AKDN claims that it does not limit its work to a particular community, country, or region, rather focuses on poor and underserved areas of the developing world (see AKF 2020). The Aga Khan (2005) notes “it [AKDN] is rooted in the ethics of our faith, and serves all the populations we seek to support, without regard to gender, race or faith”. Similarly, the employees of AKDN are from different faiths, origins, and backgrounds and a large number of them are non-Ismailis; “the fulcrum of the Network’s activities, however, remains the Ismaili Community – its traditions of volunteer service, self-reliance, generosity and the leadership of the hereditary Imam” (see AKDN 2007). The Ismaili community plays a major role in supporting and sustaining the work of the AKDN. At the same time, in many places – such as Pakistan – the Ismaili community is the major beneficiary of its work as well.
AKDN and Education in Pakistan
Education constitutes a major focus of the AKDN’s development agenda. In the present era of neoliberal globalisation, development and education agendas are dominated by neoliberal rationalities/logic. Neoliberal globalisation is an economic model emphasising ‘free markets’ and ‘free trade’ decreased governmental regulation, privatisation, reduced government expenditure, and the lowering of barriers to international trade and investment (see Sniegocki 2008). This has resulted in the ‘economisation of education’ as well; where the goals of education are reduced to sole economic growth and increased productivity. From the postcolonial perspective, the increasing trend of neoliberal globalisation dominated by Eurocentrism calls for counter epistemologies. In this context, the discourse/narrative of Aga Khan IV on development and education, influencing the policies and practices of the AKDN institutions, provides an alternative perspective. Aga Khan IV specifies the purpose of education:
In this sense education within AKDN is what Khoja-Moolji (2015) calls a “faith-inspired vision of educational development”. The Aga Khan’s narrative on education gets translated into practice through the agencies of the AKDN. Five of the AKDN agencies: Aga Khan Academies, Aga Khan Education Services, Aga Khan Foundation, Aga Khan University, and University of Central Asia have the mandate for education from early childhood to higher secondary, vocational to university degrees and continuing professional development, reaching 2 million students across 16 countries.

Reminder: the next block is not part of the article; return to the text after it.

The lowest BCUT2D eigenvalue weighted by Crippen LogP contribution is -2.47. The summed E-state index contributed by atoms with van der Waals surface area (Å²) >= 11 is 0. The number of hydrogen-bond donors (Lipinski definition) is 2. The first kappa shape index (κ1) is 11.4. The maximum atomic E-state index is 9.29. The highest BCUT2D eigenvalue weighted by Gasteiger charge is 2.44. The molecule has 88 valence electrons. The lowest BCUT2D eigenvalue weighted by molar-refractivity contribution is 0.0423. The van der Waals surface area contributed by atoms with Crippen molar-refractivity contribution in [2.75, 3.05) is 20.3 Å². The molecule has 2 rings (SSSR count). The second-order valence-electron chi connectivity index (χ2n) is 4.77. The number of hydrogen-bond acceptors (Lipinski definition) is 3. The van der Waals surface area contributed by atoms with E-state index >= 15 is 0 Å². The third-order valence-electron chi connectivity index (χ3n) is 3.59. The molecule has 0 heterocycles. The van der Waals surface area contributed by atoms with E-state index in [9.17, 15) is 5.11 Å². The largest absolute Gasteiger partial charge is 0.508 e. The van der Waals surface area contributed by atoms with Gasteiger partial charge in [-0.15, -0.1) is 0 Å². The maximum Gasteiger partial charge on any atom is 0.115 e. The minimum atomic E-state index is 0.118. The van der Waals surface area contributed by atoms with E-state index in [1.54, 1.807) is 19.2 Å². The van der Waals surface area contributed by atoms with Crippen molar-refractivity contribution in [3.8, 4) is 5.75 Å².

The Aga Khan Education Service, Pakistan (AKESP) provides education from pre-primary to higher secondary and also facilitates tertiary education through scholarships, career support, and hostel provision. Most of the Aga Khan Schools and other services are diverted to remote and underserved communities in regions such as Gilgit-Baltistan and Chitral. The mission of AKESP is “to enable many generations of students to acquire both knowledge and the essential spiritual wisdom needed to balance that knowledge and enable their lives to attain the higher fulfillment” (see AKESP 2020).
The history of Aga Khan Schools in Pakistan goes back to the early 1900s – the first school was established in Gwadar Baluchistan in 1905. In the 1940s, schools for girls’ education were established in the Gilgit-Baltistan region in commemoration of Aga Khan III’s diamond jubilee – completion of 60 years of Aga Khan III’s Imamat (1885 – 1945). He was a great advocate of education and particularly education for girls. He is noted to have said, “personally if I had two children, and one was a boy and the other a girl, and I could afford to educate only one, I would have no hesitation in giving the higher education to the girl” (Aga Khan III 1945). This quote has inspired the Ismaili community to educate their girls who otherwise suffered marginalisation in the traditional cultural norms. Today this saying of Aga Khan III can be seen displayed in many Aga Khan Schools in Chitral as well as other places.
At present AKESP is one of the largest private-sector education providers with 155 schools and 47,000 students and 5 hostels. Most of the Aga Khan Schools (147) are in the remote, isolated, and disadvantaged valleys in Gilgit-Baltistan (103) and Chitral (44) providing access to over 35,000 students, of whom 50% are female. These schools contributed significantly to the literacy and socio-economic conditions of these remote communities.
In Chitral, however, it took another 40 years to establish Aga Khan Schools due to certain unfavourable circumstances including a reluctance of the local rulers to allow opening schools. Also, education did not receive attention from the state until recently. As a result, Chitral remained miserably underserved in all aspects of development including education. As the two educational leaders working with AKEP in Chitral, who participated in my PhD research project, note:
According to the 1981 District Census Report Chitral, the adult literacy rate was just 12.7%: 21.9% for males, and 2.3% for females, and it has now reached 62% (72% male and 56 % female) (see Khan 1983). Aga Khan Schools have played a key role in improving the literacy rate in Chitral. There is a widespread perception that the Aga Khan Schools provide better education as compared to other schools. Therefore, parents prefer to send their children to Aga Khan Schools.
AKDN institutions contribute to the development, and towards achieving the SDGs agenda (see Part 1 for SDGs) Pakistan converging its attention on the development and education of marginalised and underserved segments of the society. Each of its agencies with a specific mandate, address various issues and the associated SDGs. In education, consistent with the targets of the SDG4, inclusive and quality education for all is the goal of education at the Aga Khan Schools with a focus on access to education, pre-primary education, quality, gender equity, inclusion, and lifelong learning. In the next blog, I will look at some of the programmes that Aga Khan Schools in Chitral implement to integrate some key global trends in education (including the SDGs), in the local context of Chitral.